Communications Pipeline to Alternative Energy
GCI’s announcement that Prudhoe Bay would be the second area of Alaska to get 5G broadband wireless service must have left some of the state’s more populated areas scratching their heads.
Smart Oil Fields
After GCI activated its first 5G network in the Anchorage area last year, surely Fairbanks would be next, followed by Juneau. After all, those cities have more than 36,000 and 12,000 households, respectively—far more than the number of oil and gas workers statewide, which totals less than 7,000. Shouldn’t the state’s largest telecom company go where the customers are?
Fairbanks, Juneau, and elsewhere have to wait their turn, but GCI does have a reason to focus on the state’s richest industrial zone.
At a webinar sponsored by GCI, titled “Responsible Development: What It Means for Alaska,” Liam Zsolt, director of technology for ASRC Energy Services, welcomed new technology as a way to shrink the footprint for oil and gas development. “Right now, for any type of smart oil field and digital measurement system that we want to put in up there, there’s this tremendous cost to entry because you’ve got to set up your own mesh network,” he says, “and that drives so much cost into the system that it becomes uneconomic to take all the little measurements that you want to get.”
Aaron Helmericks, senior director of energy and mining for GCI Business, says 5G opens the door to new oil field technologies that are currently too expensive to hook up. “A traditional point-to-point network, you’re spending $5,000, $10,000 for just a single connectivity,” he says, “or hundreds of thousands of dollars to build fiber, and it doesn’t make economic sense for a lot of what has traditionally been stranded data.”
Helmericks says the efficiencies made possible by a ubiquitous data network have the potential to sustain oil and gas activities on the North Slope—and possibly in new energy provinces.
For a mature industry like Alaska’s oil patch, the potential for new telecommunications is immediate and obvious. Zsolt points to his own experience working at a drill site on Oooguruk Island, off the North Slope. In his job maintaining pipe integrity, “The piece of technology that we had was producing such reams of data that it would’ve been impossible to get the data to Anchorage fast enough to do anything and act on the insights that we were getting. So the way to do it was to put a field engineer, which was me, on the island 24 hours a day watching this data feed go through.”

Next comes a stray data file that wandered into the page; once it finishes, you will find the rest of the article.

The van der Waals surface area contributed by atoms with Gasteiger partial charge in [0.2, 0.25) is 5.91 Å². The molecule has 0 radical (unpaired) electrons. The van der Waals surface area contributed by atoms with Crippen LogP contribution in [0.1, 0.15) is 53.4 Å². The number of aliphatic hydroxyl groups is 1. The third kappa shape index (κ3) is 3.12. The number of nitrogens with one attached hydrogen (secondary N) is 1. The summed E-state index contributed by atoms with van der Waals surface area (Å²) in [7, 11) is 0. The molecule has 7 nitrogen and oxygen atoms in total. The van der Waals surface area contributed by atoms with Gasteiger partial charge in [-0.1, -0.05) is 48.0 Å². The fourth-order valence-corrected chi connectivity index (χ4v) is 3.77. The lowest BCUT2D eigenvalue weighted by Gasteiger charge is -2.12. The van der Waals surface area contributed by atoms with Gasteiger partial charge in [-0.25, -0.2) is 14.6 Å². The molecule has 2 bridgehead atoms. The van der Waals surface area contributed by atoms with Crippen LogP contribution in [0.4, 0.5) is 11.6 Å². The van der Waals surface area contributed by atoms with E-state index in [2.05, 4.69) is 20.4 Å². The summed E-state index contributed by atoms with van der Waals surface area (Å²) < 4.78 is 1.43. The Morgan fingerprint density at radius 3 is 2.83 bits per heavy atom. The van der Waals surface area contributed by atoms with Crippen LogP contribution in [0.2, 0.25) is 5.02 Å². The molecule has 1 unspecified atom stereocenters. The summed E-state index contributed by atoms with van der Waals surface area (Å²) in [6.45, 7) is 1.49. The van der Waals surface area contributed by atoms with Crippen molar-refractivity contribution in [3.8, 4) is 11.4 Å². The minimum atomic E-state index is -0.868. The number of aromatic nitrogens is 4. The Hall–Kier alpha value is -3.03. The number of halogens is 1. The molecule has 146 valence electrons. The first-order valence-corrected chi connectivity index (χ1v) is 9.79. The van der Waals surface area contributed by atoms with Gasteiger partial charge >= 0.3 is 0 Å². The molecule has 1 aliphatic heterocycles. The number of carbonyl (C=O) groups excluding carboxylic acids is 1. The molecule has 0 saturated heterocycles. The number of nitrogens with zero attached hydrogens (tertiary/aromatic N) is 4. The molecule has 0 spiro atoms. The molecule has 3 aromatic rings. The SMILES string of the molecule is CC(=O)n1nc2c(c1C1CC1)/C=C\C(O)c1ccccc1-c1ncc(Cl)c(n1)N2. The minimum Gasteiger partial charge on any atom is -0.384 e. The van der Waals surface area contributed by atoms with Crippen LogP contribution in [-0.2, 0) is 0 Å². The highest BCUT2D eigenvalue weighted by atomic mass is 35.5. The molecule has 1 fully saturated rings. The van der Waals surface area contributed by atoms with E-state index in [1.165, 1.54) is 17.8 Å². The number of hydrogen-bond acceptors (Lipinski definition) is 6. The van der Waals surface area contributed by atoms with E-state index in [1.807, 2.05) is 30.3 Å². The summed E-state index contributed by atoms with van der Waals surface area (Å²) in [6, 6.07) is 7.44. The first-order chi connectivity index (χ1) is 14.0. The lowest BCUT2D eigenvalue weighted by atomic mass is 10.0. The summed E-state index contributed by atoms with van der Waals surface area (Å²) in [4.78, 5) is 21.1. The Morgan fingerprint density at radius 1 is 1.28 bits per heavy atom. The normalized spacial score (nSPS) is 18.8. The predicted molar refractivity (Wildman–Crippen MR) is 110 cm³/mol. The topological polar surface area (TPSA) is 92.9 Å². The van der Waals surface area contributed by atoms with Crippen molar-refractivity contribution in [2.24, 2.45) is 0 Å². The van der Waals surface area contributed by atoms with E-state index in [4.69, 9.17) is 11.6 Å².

That’s not practical for the entire Slope, Zsolt says. “Let’s face it, there’s 2,500 wellheads in Prudhoe Bay and Kuparuk right now, and we’re certainly not in a position to measure them all.”
At the time, data capacity wasn’t there, but the new 5G to be installed in 2022 should lead to safer and more efficient operations. For example, Zsolt notes that ConocoPhillips’ Willow development is slated to be the company’s smallest pad for the amount of oil produced. “It’s going to be manned by people who are going to be moved out of harm’s way from the Slope and into Anchorage and other places, which is going to save flights, it’s going to save camp space, because it’s gonna be actually smart wellheads,” he says. “We’re gonna be using experts in their tower here in Anchorage to support the drilling operation, and that’s gonna be enabled significantly by connectivity.”
Telecommunications is also critical infrastructure for Alaska’s maritime economy. Paul Fuhs, the former mayor of Dutch Harbor and a member of the Arctic Energy Council, thanked GCI during the webinar for the use of its remote towers as sites for the Marine Exchange of Alaska, which receives position data from large vessels every six seconds. “We set up about 140 antennas around the state to receive that signal, so we know where every ship is. If it slows down, we know it’s got a problem, we’re contacting ‘em,” Fuhs explains. “We really need that communications backbone to bring that back to our central headquarters in Juneau. That’s a combination of fiber optics, sometimes a microwave relay, sometimes satellites.”
A new backbone is on the way to Fuhs’ home turf, with GCI installing the $58 million AU-Aleutians Fiber Project, connecting Unalaska to the high-speed data network. Just as 5G promises to make North Slope energy development more economical, Fuhs sees the new data pipeline as one way to transform the Aleutian Islands into a renewable energy breadbasket.
Birthplace of Winds
The wind blows in Unalaska, the most populous city in the Aleutian Islands, nicknamed “The Birthplace of Winds.”
“In the Aleutians, we have a huge amount of stranded energy,” Fuhs says. “We’ve got geothermal, we’ve got tidal, we’ve got wind.” The problem has been how to harvest the energy from these natural forces and transport it to where it’s needed.
Fuhs suggests hydrogen could be one possibility. The simplest element can be stored as compressed gas and used in fuel cells to generate electricity. “Hydrogen is going to end up being the energy carrier of the future for a lot of this,” he says. He notes that the Infrastructure Investment and Jobs Act designates four hydrogen hubs in the United States, and he believes Alaska is in a perfect spot to be one of them.
Zsolt agrees. “You inject the billions of dollars in the infrastructure bill that’s available to study this and to build out pilot projects and to build hydrogen hubs,” he says, “I can’t overstate what a great opportunity Alaska has here to bring in tons of federal dollars and build out a bunch of energy projects that are going to center the expertise here.”